Young adults between the ages of 18 and 29 who identify themselves as evangelicals are almost as sexually active as their non-Christian peers, according to the article “(Almost) Everyone’s Doing It.”

This study from Live Science makes clear that young people see avoiding commitment as an intended benefit of premarital sex.

Two-thirds of participants said they had been in a “friends with benefits” relationship, and 36 percent said they currently were in one. The main advantage of such a relationship was “no commitment” (reported by 59.7 percent of participants), which was followed closely by “have sex” (55.6 percent).

Let’s decide what premarital sex tells marriage-minded Christian men about a woman.

What a woman’s choice to have recreational premarital sex tells a marriage-minded man

What kind of men do women choose for recreational premarital sex? Well, they choose men who don’t commit to marriage before sex. It’s not as if women are choosing these men because they are good at commitment behaviors; sobriety, fidelity, charity, protecting children, etc. A premarital-sex woman thinks that a no-commitment man is the best man. If she thought that a marriage-minded man were best, she’d be giving him sex – after marrying him. She uses her temporary supply of youth and beauty to reward the no-commitment man for his “superiority”. What makes him superior? A bunch of superficial traits like height, tattoos, piercings, arrogance, etc. – basically, he’s fun in the moment.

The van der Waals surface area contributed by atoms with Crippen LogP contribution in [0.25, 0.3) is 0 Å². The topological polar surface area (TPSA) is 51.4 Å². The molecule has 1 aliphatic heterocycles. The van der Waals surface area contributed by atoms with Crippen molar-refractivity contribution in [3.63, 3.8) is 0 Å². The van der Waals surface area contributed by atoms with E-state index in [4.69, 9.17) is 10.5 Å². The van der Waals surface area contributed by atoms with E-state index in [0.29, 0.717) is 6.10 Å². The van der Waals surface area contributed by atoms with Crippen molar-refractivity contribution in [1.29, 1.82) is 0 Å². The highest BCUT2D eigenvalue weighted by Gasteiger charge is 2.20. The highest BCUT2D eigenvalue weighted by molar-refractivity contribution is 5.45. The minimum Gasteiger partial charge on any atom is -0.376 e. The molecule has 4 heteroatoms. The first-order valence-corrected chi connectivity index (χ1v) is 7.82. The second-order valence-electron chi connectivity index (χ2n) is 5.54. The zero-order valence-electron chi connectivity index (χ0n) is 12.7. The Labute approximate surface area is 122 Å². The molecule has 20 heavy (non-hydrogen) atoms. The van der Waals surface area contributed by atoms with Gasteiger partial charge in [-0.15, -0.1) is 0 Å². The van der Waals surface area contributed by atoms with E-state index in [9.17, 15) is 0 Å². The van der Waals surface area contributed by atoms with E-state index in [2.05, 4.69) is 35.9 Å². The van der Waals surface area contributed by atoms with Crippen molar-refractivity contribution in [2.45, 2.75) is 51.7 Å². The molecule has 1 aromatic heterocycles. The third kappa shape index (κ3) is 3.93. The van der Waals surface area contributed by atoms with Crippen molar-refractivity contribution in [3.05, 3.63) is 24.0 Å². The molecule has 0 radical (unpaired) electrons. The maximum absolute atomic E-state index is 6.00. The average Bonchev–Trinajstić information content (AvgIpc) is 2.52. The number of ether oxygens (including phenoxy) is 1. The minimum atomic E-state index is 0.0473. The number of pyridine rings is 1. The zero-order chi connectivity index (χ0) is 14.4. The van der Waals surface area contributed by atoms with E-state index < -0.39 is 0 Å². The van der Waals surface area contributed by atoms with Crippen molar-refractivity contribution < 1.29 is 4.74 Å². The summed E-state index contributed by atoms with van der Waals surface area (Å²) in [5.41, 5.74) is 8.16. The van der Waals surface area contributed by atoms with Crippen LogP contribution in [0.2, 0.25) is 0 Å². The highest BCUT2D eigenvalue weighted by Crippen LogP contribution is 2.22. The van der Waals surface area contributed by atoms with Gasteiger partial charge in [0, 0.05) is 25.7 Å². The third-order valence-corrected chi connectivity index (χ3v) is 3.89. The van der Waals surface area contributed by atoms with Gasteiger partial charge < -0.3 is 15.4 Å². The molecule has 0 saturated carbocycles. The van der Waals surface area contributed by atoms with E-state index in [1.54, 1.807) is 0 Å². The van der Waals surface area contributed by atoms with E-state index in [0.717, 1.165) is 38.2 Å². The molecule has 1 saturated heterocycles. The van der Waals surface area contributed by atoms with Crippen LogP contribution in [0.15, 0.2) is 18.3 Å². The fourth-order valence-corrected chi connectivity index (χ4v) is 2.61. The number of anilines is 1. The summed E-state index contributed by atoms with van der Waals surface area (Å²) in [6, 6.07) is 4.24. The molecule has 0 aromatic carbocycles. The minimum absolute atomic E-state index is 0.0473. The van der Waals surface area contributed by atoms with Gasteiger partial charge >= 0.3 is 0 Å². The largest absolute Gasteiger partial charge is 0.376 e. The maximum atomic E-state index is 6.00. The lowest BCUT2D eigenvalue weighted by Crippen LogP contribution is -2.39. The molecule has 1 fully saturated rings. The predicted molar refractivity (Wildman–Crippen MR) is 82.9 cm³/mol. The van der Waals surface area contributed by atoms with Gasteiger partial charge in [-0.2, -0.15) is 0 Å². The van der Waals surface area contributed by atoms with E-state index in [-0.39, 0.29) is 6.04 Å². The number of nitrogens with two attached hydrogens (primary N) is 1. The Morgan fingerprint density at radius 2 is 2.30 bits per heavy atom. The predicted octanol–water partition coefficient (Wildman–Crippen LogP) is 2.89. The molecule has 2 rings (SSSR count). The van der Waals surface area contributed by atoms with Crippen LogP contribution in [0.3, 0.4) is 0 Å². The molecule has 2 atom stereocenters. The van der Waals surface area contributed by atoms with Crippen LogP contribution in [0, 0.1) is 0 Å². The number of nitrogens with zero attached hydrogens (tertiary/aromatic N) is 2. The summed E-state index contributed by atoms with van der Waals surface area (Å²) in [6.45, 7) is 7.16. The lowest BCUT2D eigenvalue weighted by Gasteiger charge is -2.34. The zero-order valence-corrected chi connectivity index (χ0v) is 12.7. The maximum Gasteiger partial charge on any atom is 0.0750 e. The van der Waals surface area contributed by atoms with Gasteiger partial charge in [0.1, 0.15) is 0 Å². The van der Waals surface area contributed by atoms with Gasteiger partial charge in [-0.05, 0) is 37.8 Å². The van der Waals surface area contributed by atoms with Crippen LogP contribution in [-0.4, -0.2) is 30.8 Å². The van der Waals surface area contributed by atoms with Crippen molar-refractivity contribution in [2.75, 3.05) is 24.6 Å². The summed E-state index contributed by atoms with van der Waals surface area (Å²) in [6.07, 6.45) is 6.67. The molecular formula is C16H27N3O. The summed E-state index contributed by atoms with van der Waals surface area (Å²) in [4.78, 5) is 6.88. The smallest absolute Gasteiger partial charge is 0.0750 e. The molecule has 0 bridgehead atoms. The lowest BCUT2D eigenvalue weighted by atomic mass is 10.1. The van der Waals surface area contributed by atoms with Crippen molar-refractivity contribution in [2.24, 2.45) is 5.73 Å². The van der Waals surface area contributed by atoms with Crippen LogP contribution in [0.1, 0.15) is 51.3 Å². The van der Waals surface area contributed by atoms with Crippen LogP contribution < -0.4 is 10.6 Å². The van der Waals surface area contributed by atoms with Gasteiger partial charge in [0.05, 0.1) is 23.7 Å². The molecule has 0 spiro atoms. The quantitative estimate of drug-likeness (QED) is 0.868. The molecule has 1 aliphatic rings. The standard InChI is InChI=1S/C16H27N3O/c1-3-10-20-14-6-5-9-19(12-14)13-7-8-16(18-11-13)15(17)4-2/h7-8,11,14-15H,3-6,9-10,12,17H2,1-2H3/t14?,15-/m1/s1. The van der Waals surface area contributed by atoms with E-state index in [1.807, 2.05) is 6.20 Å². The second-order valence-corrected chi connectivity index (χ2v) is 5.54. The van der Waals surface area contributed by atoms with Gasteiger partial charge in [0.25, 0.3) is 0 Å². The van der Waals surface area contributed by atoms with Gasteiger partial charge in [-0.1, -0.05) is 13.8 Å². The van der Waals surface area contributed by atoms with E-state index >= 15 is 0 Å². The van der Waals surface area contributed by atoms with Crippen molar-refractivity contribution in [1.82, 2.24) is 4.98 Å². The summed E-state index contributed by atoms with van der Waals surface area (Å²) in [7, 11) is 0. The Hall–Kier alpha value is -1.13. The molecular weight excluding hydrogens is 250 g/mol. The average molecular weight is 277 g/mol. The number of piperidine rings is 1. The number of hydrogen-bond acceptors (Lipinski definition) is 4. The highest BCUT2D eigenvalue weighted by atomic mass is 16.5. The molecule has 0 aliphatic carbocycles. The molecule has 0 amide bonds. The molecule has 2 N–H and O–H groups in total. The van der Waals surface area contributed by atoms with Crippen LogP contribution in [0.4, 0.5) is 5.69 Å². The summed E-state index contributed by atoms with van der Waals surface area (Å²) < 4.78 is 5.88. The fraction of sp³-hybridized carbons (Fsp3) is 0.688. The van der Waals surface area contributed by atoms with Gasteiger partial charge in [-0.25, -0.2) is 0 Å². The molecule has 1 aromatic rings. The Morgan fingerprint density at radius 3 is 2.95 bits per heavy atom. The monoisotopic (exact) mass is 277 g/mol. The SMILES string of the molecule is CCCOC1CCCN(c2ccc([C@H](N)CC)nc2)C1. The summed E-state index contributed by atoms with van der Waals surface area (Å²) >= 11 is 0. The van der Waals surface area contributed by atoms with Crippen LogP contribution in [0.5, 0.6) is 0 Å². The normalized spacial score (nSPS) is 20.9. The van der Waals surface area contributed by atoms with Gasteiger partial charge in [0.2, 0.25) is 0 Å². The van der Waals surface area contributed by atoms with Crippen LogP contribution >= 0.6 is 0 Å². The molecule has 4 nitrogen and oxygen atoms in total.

The commitment man is bad, because he just wants to burden her with a “boring” marriage commitment. Commitment requires moral boundaries that would reduce her fun. For example, the commitment man might tell her “these research papers say that it’s best for our newborn if you quit your job and stay home, instead of putting them into daycare”. Or he might say, “we can’t afford your shopping” or “your smoking is bad for our pregnant baby”. And she doesn’t want to deal with this “controlling” behavior – not right now, anyway. Her youth and beauty needs to be used to chase her real priority, which is fun with the hot bad boys. Marriage is not her first priority, it’s her last resort.

Marriage-minded men can’t lead a family if they marry a woman who does not respect them

So, suppose that a woman passes up marriage-minded men during her young and pretty years. Should a marriage-minded man pursue her after she’s done having fun?

Well, what does her past decision-making reveal about her character? She prefers no-commitment men, and her goal is fun.So how can a woman who chose no-commitment men suddenly change herself completely around and start to like men with commitment skills, (chastity, sobriety, frugality, mentoring, etc.). Marriage-minded men marry in order to lead. But will a woman who prefers no-commitment men and fun allow a man she sees as “boring” and “controlling” to lead her? A wise commitment-man must choose a woman who respects his preparation for and focus on commitment.